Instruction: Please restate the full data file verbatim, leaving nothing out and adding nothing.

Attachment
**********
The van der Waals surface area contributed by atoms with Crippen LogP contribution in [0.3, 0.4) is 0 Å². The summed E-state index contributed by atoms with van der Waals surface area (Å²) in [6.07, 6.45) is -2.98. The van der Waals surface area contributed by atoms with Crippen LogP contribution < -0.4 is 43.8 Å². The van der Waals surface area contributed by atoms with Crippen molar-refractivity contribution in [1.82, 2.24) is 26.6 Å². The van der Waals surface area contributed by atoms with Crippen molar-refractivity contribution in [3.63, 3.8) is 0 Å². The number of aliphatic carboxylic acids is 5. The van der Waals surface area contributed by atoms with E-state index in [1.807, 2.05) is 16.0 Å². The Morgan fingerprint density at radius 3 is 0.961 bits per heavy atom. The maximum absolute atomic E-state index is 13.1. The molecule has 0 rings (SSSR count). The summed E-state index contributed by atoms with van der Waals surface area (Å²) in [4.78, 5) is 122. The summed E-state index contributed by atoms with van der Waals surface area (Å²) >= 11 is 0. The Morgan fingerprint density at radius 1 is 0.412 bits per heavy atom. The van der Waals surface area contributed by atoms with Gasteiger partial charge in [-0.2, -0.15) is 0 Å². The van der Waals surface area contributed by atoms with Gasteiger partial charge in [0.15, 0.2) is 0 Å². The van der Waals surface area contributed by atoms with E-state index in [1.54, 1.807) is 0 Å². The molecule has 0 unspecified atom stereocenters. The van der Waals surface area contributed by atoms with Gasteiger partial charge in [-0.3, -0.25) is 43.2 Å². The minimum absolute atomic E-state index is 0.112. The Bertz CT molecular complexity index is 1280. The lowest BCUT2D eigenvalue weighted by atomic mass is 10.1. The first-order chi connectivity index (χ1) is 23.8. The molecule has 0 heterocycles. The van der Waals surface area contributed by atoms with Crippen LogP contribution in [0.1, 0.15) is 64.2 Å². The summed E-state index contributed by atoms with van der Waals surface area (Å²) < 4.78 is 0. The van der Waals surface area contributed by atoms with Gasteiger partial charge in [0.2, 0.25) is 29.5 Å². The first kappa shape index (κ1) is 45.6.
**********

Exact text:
The van der Waals surface area contributed by atoms with Crippen LogP contribution in [0.3, 0.4) is 0 Å². The summed E-state index contributed by atoms with van der Waals surface area (Å²) in [6.07, 6.45) is -2.98. The van der Waals surface area contributed by atoms with Crippen LogP contribution < -0.4 is 43.8 Å². The van der Waals surface area contributed by atoms with Crippen molar-refractivity contribution in [1.82, 2.24) is 26.6 Å². The van der Waals surface area contributed by atoms with Crippen molar-refractivity contribution in [3.63, 3.8) is 0 Å². The number of aliphatic carboxylic acids is 5. The van der Waals surface area contributed by atoms with E-state index in [1.807, 2.05) is 16.0 Å². The Morgan fingerprint density at radius 3 is 0.961 bits per heavy atom. The maximum absolute atomic E-state index is 13.1. The molecule has 0 rings (SSSR count). The summed E-state index contributed by atoms with van der Waals surface area (Å²) in [4.78, 5) is 122. The summed E-state index contributed by atoms with van der Waals surface area (Å²) >= 11 is 0. The Morgan fingerprint density at radius 1 is 0.412 bits per heavy atom. The van der Waals surface area contributed by atoms with Gasteiger partial charge in [-0.2, -0.15) is 0 Å². The van der Waals surface area contributed by atoms with Gasteiger partial charge in [0.15, 0.2) is 0 Å². The van der Waals surface area contributed by atoms with E-state index in [1.54, 1.807) is 0 Å². The molecule has 0 unspecified atom stereocenters. The van der Waals surface area contributed by atoms with Gasteiger partial charge in [-0.3, -0.25) is 43.2 Å². The minimum absolute atomic E-state index is 0.112. The Bertz CT molecular complexity index is 1280. The lowest BCUT2D eigenvalue weighted by atomic mass is 10.1. The first-order chi connectivity index (χ1) is 23.8. The molecule has 0 heterocycles. The van der Waals surface area contributed by atoms with Crippen LogP contribution in [0.1, 0.15) is 64.2 Å². The summed E-state index contributed by atoms with van der Waals surface area (Å²) < 4.78 is 0. The van der Waals surface area contributed by atoms with Gasteiger partial charge in [0.2, 0.25) is 29.5 Å². The first kappa shape index (κ1) is 45.6.